Projects can be implemented by integrating them with resurfacing, restoration, and preservation efforts. As noted in the publication “Good Practices: Incorporating Safety into Resurfacing and Restoration Projects,” State and local transportation agencies have ongoing programs to improve safety and preserve the serviceability of pavement surfaces. Integrating safety improvements into resurfacing is a resource-efficient method of pursuing infrastructure and safety goals.12

In Keokuk County, IA, individuals leading the LRSP got the maintenance staff involved in the implementation process by selecting projects that could be completed through regular maintenance. The LRSP provided an opportunity to talk to maintenance staff about the recommendations and how a lot of what they are already doing is for safety. Maintenance staff can also use the opportunity to talk about areas of concern that they have within the county and discuss potential safety improvements.

One of the recommendations in the Otter Tail County, MN safety plan was increasing the edgeline to a 6-inch edgeline. A 6-inch wide edge line is now standard practice for all on-going striping projects. In addition, Safety Edge is being implemented as part of all paving contracts. None of this would have been possible without maintenance support.

Other Project Delivery Methods

Other project delivery methods that have been successfully utilized for implementation include:

  • The State DOT completes projects identified in the LRSPs that intersect with State roadways so local agencies and Tribal governments do not have to implement them (North Dakota).
  • The local public agency delivers a project using force accounts (Mississippi).
  • State DOT funds the replacement of signs that are damaged, worn out, obsolete or substandard (Iowa).

Step 4 Recommendations

"This is a photo of a pick-up truck driving down a dirt rural road."

Photo courtesy of Getty Images.

There are several creative ways that LRSP projects can be implemented through different project delivery methods including the following:

  • State DOTs assist local agencies with design help (either in-house or from consultants) or by offering design build assistance to aid in a more streamlined way to implement projects.
  • Project bundling is an innovative way to implement projects from the LRSPs. Some agencies bundle similar projects or projects near each other, while other agencies have bundled projects across multiple jurisdictions.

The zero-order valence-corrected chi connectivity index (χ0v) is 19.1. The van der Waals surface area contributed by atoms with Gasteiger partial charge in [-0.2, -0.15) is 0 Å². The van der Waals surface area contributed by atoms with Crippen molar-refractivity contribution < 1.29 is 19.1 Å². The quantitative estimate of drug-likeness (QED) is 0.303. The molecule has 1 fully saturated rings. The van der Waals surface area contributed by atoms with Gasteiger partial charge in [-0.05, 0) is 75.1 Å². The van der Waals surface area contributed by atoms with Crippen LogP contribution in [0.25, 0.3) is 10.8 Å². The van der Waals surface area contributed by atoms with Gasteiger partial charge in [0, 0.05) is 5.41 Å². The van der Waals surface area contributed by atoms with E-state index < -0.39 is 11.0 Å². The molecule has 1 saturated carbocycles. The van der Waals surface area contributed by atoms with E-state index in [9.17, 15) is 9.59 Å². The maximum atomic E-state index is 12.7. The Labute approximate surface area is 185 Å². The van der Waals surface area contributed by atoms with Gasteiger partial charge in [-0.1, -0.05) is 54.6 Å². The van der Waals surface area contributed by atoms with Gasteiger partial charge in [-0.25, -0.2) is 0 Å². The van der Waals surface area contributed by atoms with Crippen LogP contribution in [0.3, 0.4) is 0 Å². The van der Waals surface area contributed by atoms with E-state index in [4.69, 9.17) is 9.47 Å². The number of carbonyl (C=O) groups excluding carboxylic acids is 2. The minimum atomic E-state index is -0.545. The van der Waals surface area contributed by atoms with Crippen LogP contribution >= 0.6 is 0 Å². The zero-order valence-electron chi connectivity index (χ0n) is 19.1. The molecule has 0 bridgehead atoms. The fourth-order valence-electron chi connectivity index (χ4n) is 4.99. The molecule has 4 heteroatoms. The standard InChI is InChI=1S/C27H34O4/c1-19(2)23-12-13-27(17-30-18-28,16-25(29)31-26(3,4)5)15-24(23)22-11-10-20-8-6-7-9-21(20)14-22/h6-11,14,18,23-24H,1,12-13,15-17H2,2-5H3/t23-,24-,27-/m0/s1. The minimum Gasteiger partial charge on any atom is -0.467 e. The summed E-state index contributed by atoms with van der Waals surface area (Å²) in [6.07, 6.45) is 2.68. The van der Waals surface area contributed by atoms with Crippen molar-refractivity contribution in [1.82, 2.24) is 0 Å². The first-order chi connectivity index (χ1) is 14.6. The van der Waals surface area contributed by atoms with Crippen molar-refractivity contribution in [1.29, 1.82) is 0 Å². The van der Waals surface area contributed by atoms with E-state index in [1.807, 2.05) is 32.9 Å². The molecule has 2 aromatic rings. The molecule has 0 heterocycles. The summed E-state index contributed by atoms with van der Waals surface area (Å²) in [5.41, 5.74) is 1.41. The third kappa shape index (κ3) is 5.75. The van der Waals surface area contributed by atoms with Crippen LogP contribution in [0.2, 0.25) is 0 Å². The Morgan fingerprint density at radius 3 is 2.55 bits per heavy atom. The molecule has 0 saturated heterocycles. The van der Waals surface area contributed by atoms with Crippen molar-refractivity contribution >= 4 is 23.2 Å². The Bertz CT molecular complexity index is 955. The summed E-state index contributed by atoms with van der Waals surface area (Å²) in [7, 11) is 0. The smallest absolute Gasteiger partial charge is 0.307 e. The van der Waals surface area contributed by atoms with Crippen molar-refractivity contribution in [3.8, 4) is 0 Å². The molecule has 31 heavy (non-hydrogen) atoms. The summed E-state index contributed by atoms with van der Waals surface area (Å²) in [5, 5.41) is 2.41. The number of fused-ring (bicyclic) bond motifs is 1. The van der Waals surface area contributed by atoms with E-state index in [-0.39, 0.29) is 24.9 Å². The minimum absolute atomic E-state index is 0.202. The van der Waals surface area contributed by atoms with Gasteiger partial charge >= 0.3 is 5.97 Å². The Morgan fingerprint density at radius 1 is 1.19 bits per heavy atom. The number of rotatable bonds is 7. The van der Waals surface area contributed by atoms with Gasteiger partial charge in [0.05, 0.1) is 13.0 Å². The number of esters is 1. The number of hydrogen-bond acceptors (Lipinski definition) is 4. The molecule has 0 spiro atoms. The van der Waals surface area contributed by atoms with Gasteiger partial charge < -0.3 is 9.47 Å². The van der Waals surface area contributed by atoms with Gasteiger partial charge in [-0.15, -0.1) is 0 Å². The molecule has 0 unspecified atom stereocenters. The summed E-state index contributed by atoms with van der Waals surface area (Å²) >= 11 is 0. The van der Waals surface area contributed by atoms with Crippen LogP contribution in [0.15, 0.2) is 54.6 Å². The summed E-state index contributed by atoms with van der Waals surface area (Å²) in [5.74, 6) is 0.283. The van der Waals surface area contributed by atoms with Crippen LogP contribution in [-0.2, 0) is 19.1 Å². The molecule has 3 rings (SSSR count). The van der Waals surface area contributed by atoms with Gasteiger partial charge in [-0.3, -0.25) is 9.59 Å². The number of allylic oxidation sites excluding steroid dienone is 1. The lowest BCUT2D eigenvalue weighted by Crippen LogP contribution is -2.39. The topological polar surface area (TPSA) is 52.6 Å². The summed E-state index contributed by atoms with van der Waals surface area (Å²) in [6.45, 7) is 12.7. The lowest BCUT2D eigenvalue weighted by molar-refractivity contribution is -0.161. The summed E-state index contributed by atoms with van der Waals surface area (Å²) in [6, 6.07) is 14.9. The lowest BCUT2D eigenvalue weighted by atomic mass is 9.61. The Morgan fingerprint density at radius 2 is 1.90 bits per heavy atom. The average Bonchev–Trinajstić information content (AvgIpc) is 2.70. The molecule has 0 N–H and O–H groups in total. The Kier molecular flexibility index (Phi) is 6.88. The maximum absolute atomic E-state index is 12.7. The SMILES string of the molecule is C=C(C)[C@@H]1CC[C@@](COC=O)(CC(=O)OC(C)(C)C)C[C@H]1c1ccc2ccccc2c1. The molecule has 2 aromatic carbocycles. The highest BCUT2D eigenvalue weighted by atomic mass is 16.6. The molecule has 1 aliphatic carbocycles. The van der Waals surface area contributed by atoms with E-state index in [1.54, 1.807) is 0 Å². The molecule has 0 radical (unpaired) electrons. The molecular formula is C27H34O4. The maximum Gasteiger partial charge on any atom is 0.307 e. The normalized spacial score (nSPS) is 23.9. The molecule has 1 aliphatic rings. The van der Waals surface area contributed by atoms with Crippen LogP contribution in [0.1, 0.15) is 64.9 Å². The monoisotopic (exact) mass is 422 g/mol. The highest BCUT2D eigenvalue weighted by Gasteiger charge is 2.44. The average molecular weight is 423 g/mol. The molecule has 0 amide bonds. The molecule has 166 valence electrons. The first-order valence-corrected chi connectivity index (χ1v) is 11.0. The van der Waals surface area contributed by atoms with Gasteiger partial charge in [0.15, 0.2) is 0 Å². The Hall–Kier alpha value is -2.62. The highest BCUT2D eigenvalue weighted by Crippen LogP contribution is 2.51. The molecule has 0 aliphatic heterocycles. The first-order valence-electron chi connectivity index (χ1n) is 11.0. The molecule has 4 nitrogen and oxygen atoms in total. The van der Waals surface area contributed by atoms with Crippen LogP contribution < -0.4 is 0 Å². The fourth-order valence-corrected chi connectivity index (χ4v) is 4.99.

• On-going maintenance is utilized for completing projects and recommendations that can be completed as part of routine maintenance projects.

Agencies should also consider the project delivery methods identified to aid with implementation of their LRSPs.

Step 5 – Evaluate Implementation

Outcome and Output Evaluation

It would be difficult to determine if funds were invested in the right projects at the right places without evaluating the effectiveness of safety projects after completion. Data is used to track the effectiveness and to monitor progress in implementing the LRSP. For example, a plan may have established specific fatality and serious injury objectives and data are used to determine whether those objectives are being met. In this instance, the objective may be to reduce fatalities and serious injuries by two percent per year during the life of the LRSP. Data is then used to compare the objectives to the actual numbers. If objectives are not in the LRSP, data can also be used to determine progress and whether there has been reductions in crashes. It usually takes some time for the impact of engineering and behavioral improvements to have an impact but when viewed over a period of several years, trends can show whether reductions in fatalities or serious injuries have occurred after the implementation of the plan started. This information can then be used to educate State and local officials as well as the public on the value of the LRSP and how it is making a difference. This return on investment is important to local elected and agency officials.

Existing conditions data analysis and collection happens during the LRSP development process. However, a lack of comprehensive local road crash data along with an inability to adequately analyze that data make it difficult for localities to evaluate the effectiveness of projects implemented as part of their LRSP. For most localities, this could involve project-level evaluation using a simple before-after analysis. Before implementing a project, agencies obtain data on the crash problem (usually fatalities and serious injuries) and after the project is implemented, they collect data again to determine if there was an impact on the safety problem. This simple before-after analysis can help the jurisdiction determine the crash modification factors for the identified location.

King County, WA uses a benefit-cost analysis to determine the effectiveness of the LRSP projects. During development, projects were identified based on crash rate history. The county publishes a report every four years, with a two-year supplement in between that matches the county budget cycle to show progress.

There are other ways to evaluate the success of the LRSP effort. Iowa DOT believes one of their accomplishments is the number of counties that are implementing elements of their LRSP as part of their daily business. The DOT feels this makes the plan worthwhile because the county has taken the initiative to implement best practices and safety improvements as part of their future projects and on-going maintenance.